I am a part-time PhD student in Classical Studies.
I first started studying with the Open University in 2007 after my elder daughter had embarked on her own university degree. I began with a short 'Openings' course before going on to pursue a part-time degree in Humanities for which I was awarded First Class Honours in 2013. Although I deferred my graduation to 2014 I was still lucky enough to be able to attend a ceremony in Versailles - the last year this venue was offered. I am passionate about interdisciplinary study and so, for my degree, I chose a broad pathway taking three Level 3 modules in Children's Literature, Classical Studies and Art History. For my Art History EMA I also incorporated my interest in Classics with an analysis of the frescoe by Raphael entitled, The Triumph of Galatea.
I concentrated on Classical Studies for my MA (also at the OU) where I gained a Distinction. My Dissertation incorporated my love for Art History being a diachronic study of the goddess Aphrodite examining three different pieces of art in three different media from three different time periods.
The subject areas of my Art History EMA and MA Dissertation reflect my interest in the conception of beauty but for my PhD I decided to flip this idea on the head and study ugliniess and the 'monstrous' instead. My thesis examines the idea of fictional monsters as cultural metaphor for the 'Other' through a re-analysis of the ancient Cyclops, Polyphemos and the Creature from Mary Shelley's Frankenstein.
Outline of Research Project
Thesis title: Monsters as the Other: A Defence of Polyphemos from Homer's Odyssey to Mary Shelley's Frankenstein.
Supervisors: Dr Joanna Paul (Classical Studies), Dr Peg Katritzky (English) and Professor Genevieve Liveley (Classical Studies, University of Bristol)
Monsters are usually considered repugnant – loathed and vanquished by those who encounter them, and only rarely accepted and loved. Yet, despite the surge in interest in Monster Studies in recent years, this aspect of the monster’s plight has not been given serious attention by scholars so far and few have undertaken an in-depth study from the perspective of any one particular classical monster or considered his hero (or god) antagonist within the context of Monster Studies. Also largely overlooked by the majority of scholars is casual written correspndence between Mary Shelley and her close friend, the essayist and poet Leigh Hunt, where she remarked that she had written a 'defence' of the classical Cyclops, Polyphemos. Building on this correspndence I will be conducting a diachronic comparative study and in-depth reappraisal of the Cyclops and his hero/divine fellow antagonists and searching the selected ancient texts that feature Polyphemos for aspects that could have prompted Mary Shelley to write a defence in his favour.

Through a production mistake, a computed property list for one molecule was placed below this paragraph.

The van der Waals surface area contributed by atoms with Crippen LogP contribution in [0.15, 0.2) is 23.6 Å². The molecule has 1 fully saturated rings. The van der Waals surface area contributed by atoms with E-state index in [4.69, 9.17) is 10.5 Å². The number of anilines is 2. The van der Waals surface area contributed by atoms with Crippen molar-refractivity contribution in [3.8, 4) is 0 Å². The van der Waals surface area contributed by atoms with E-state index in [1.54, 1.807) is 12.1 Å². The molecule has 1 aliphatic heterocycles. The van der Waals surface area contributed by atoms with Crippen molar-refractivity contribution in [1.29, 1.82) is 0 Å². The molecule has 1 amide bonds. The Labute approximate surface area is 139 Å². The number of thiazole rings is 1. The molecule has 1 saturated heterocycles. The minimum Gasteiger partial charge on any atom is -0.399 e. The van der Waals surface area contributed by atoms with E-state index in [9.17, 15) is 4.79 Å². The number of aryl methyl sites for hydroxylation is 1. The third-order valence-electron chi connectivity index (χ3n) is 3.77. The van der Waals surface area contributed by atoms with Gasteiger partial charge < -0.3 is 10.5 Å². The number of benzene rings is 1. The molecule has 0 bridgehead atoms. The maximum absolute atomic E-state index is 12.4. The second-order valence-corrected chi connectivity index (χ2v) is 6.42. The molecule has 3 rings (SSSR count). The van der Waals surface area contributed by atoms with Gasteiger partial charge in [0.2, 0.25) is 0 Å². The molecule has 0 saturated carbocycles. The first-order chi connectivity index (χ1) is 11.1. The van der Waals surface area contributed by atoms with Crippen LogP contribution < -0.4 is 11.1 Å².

The main texts I have selected for close reading are: Homer’s epic poem, the Odyssey (c.8th century BCE), Euripides’ satyr play, Cyclops (5th century BCE), the pastoral poetry of Theocritus’ Idylls VI and XI (3rd century BCE), Ovid’s poem, Metamorphoses (1st century CE), and MWS’s novel, Frankenstein (19th century CE). However, I will also be giving in-depth consideration to other relevant texts, both ancient and modern, during the course of my study, and will also engage in depth and detail with a number of visual depictions of Polyphemos and the Creature.
Since March 2019 I have been involved with 'Athena's Owls' - a workshop aimed at children of primary school age which promotes interest in the ancient world. The original workshops were run by two PhD students from the University of Manchester and it was my intention to extend coverage to Liverpool but due to the Covid pandemic it has had to be run online hosting competitions instead which I have helped to judge.
In November 2019 I gave a talk to inmates at HMP Stafford as part of the Students in Secure Environments (SiSE) scheme run by the Open University.
Since October 2020 I have been co-convenor of the GOTH (Gender and Otherness in The Humanities) PG Forum held on the first Thursday of each month.
Monster and Hero?: Rethinking Polyphemos and Odysseus in Homer’s Odyssey (2023-12)
Pratt, Kim Emmerson
Limina: A Journal of Historical and Cultural Studies, 28(2) (pp. 31-42)
Polyphemos’ Lament (2023-12)
Pratt, Kim Emmerson
Limina: A Journal of Historical and Cultural Studies, 28(2) (pp. 67-68)